President Trump kept up his barrage of tweets against former leaders of the FBI on Sunday morning — while a chorus of his fellow Republicans sharply criticized him for firing the agency's second-in-command and for his attacks on the special counsel investigating collusion between the Trump campaign and Russia.
Trump attacked fired FBI director James Comey, alleging in a tweet that Comey lied under oath when Sen. Chuck Grassley asked him if he had ever been an anonymous source.
He went on to call memos kept by former FBI deputy director Andrew McCabe about his interactions with the president "Fake Memos" and said McCabe made them "to help his own agenda." CNN and the Wall Street Journal reported on Saturday that special counsel Robert Mueller now has the memos.
The president questioned the makeup of the special counsel's investigation, which is being headed up by Mueller, a Republican who served as FBI director for 12 years and who was appointed to that role by George W. Bush.
Rep. Trey Gowdy, the chair of the oversight and government reform committee who is not seeking reelection, was asked on Fox News Sunday if senior Republicans would act if Trump and his lawyer, John Dowd, tried to take action against the Mueller investigation.
"If you have an innocent client, Mr. Dowd, act like it," he said.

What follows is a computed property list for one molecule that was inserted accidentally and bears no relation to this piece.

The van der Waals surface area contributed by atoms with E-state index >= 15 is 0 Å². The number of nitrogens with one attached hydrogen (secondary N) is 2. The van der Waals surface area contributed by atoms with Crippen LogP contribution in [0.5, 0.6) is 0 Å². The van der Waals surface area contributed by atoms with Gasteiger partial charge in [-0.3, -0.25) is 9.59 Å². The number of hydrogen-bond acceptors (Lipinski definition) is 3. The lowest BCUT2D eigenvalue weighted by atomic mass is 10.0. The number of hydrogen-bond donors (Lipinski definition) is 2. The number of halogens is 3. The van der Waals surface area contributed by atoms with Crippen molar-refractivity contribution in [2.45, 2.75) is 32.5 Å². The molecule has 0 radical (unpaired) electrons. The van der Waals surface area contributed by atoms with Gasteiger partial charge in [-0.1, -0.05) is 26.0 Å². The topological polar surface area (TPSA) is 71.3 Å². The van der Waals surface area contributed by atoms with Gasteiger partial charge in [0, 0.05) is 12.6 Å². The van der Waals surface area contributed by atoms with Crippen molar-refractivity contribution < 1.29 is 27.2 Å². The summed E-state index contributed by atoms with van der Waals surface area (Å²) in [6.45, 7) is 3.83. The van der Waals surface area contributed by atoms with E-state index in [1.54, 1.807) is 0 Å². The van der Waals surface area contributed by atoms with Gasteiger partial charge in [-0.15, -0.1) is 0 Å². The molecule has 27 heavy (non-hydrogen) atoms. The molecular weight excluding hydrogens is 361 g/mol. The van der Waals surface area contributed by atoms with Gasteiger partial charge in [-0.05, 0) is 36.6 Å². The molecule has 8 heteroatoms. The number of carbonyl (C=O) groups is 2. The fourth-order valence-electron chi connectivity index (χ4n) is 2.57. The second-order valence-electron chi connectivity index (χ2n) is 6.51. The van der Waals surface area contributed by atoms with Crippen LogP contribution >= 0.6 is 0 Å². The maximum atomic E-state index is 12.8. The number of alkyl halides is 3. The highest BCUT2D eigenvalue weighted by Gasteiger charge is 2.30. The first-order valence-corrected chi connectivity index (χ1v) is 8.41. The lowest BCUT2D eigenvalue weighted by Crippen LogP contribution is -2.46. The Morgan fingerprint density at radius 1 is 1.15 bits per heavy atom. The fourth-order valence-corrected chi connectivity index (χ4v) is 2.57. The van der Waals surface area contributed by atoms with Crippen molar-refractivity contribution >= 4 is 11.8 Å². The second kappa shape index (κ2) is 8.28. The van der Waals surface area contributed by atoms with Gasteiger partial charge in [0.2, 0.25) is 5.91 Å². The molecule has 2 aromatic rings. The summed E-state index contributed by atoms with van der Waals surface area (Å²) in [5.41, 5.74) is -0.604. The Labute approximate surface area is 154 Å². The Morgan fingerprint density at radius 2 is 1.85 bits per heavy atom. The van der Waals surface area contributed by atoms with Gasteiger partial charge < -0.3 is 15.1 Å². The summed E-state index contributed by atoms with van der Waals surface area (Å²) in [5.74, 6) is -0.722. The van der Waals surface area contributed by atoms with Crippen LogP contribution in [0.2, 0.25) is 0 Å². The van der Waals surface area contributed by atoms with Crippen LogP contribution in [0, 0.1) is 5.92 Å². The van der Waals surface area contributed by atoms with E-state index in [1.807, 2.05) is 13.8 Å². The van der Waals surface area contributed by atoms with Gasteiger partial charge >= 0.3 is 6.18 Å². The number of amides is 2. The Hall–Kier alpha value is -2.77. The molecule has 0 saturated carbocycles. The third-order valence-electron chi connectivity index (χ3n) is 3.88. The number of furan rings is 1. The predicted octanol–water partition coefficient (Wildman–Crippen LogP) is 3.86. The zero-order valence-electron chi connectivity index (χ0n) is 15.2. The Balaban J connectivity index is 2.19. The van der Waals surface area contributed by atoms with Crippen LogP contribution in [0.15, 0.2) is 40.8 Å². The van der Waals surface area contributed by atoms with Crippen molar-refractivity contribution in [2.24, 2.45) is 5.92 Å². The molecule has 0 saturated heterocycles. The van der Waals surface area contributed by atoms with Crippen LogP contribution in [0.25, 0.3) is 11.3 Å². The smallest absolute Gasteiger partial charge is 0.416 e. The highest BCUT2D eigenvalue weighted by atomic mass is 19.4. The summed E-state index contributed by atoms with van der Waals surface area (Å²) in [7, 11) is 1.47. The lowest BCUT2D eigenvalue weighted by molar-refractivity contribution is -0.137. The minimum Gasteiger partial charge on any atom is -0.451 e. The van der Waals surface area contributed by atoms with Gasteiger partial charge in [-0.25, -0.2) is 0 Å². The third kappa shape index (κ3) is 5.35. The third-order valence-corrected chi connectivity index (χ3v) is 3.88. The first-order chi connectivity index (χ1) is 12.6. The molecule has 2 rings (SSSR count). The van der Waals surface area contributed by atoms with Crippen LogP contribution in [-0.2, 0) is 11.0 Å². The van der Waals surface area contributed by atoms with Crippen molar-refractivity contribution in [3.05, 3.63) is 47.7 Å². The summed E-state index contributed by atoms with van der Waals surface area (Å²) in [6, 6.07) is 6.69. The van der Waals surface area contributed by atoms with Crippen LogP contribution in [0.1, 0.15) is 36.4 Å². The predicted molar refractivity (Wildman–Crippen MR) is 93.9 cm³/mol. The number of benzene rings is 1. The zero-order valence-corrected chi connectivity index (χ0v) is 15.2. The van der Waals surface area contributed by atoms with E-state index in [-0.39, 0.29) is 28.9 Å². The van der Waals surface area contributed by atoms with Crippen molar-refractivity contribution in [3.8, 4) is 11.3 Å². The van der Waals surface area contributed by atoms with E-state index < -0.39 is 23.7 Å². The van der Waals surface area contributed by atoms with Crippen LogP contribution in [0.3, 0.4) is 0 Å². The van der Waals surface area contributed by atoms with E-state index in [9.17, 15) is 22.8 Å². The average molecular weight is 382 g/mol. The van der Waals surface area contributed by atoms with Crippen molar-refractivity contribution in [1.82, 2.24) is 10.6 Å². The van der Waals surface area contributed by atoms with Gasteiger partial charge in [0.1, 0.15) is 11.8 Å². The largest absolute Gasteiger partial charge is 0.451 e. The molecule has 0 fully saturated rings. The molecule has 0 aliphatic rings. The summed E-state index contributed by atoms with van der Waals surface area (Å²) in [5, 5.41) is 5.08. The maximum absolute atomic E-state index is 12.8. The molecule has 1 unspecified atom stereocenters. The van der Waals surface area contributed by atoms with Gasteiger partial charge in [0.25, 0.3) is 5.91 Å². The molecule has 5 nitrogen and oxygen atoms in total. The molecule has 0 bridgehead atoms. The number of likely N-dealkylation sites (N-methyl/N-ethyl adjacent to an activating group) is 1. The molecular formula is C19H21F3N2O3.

Gowdy was largely referring to Dowd's call for the Russia investigation to be shut down in the wake of McCabe's firing on Friday.
Gowdy added that Mueller was appointed to head the investigation by a Trump appointee, Deputy Attorney General Rod Rosenstein.
Faced with bipartisan concern over Trump's tweets, the White House insisted late Sunday that the president is not actually considering firing Mueller.
“In response to media speculation and related questions being posed to the Administration, the White House yet again confirms that the President is not considering or discussing the firing of the Special Counsel, Robert Mueller," White House lawyer Ty Cobb said in a statement.
The special counsel has sent Trump's legal team a list of questions to potentially interview him as part of the Russia investigation, the New York Times reported on Saturday.
Sen. Lindsey Graham, speaking to Jake Tapper on CNN's State of the Union, said it's “very important [Mueller] is allowed to do his job without interference, and there are many Republicans who share my view.”
He said that if Trump tried to fire Mueller, it "would be the beginning of the end of his presidency, because we're a rule of law nation."
Sen. Marco Rubio said McCabe should have been allowed to retire — he was fired less than 48 hours before he was due to retire.
“I don’t like the way it went down,” Rubio said on Meet the Press. “I would have certainly done it differently.”
He added that he remains "confident that the special counsel is going to conduct a probe that is fair and thorough and is going to arrive at the truth.”
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